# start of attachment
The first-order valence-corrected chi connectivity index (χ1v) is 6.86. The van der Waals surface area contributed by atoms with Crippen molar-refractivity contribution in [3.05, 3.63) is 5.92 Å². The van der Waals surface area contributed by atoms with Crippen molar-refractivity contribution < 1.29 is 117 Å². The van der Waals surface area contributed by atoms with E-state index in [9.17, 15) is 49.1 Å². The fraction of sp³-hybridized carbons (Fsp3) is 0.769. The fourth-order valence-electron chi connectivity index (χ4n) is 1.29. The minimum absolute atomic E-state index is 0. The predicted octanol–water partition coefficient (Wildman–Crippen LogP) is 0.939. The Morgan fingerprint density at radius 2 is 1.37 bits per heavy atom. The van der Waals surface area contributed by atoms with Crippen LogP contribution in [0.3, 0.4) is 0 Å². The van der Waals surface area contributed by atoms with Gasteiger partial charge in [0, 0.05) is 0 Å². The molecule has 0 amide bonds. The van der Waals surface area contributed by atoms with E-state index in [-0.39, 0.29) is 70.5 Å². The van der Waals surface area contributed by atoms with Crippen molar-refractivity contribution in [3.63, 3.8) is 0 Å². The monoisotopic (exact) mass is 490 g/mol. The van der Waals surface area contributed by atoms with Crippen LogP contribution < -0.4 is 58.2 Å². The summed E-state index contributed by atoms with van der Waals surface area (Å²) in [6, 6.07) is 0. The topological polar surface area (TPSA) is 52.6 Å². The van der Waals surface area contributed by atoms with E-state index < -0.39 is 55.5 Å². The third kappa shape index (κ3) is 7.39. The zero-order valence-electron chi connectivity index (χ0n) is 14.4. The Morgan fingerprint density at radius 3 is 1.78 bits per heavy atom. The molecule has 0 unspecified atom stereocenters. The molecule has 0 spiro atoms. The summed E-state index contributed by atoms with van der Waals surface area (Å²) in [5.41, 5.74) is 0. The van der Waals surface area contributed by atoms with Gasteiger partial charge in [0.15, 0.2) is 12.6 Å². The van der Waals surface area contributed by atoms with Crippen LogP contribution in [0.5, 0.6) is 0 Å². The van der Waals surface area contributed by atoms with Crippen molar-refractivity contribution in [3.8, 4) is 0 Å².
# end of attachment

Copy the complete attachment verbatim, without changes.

The first-order valence-corrected chi connectivity index (χ1v) is 6.86. The van der Waals surface area contributed by atoms with Crippen molar-refractivity contribution in [3.05, 3.63) is 5.92 Å². The van der Waals surface area contributed by atoms with Crippen molar-refractivity contribution < 1.29 is 117 Å². The van der Waals surface area contributed by atoms with E-state index in [9.17, 15) is 49.1 Å². The fraction of sp³-hybridized carbons (Fsp3) is 0.769. The fourth-order valence-electron chi connectivity index (χ4n) is 1.29. The minimum absolute atomic E-state index is 0. The predicted octanol–water partition coefficient (Wildman–Crippen LogP) is 0.939. The Morgan fingerprint density at radius 2 is 1.37 bits per heavy atom. The van der Waals surface area contributed by atoms with Crippen LogP contribution in [0.3, 0.4) is 0 Å². The van der Waals surface area contributed by atoms with Gasteiger partial charge in [0, 0.05) is 0 Å². The molecule has 0 amide bonds. The van der Waals surface area contributed by atoms with E-state index in [-0.39, 0.29) is 70.5 Å². The van der Waals surface area contributed by atoms with Crippen molar-refractivity contribution in [3.63, 3.8) is 0 Å². The monoisotopic (exact) mass is 490 g/mol. The van der Waals surface area contributed by atoms with Crippen LogP contribution < -0.4 is 58.2 Å². The summed E-state index contributed by atoms with van der Waals surface area (Å²) in [6, 6.07) is 0. The topological polar surface area (TPSA) is 52.6 Å². The van der Waals surface area contributed by atoms with E-state index < -0.39 is 55.5 Å². The third kappa shape index (κ3) is 7.39. The zero-order valence-electron chi connectivity index (χ0n) is 14.4. The Morgan fingerprint density at radius 3 is 1.78 bits per heavy atom. The molecule has 0 unspecified atom stereocenters. The molecule has 0 spiro atoms. The summed E-state index contributed by atoms with van der Waals surface area (Å²) in [5.41, 5.74) is 0. The van der Waals surface area contributed by atoms with Gasteiger partial charge in [0.15, 0.2) is 12.6 Å². The van der Waals surface area contributed by atoms with Crippen LogP contribution in [0.5, 0.6) is 0 Å². The van der Waals surface area contributed by atoms with Crippen molar-refractivity contribution in [3.8, 4) is 0 Å².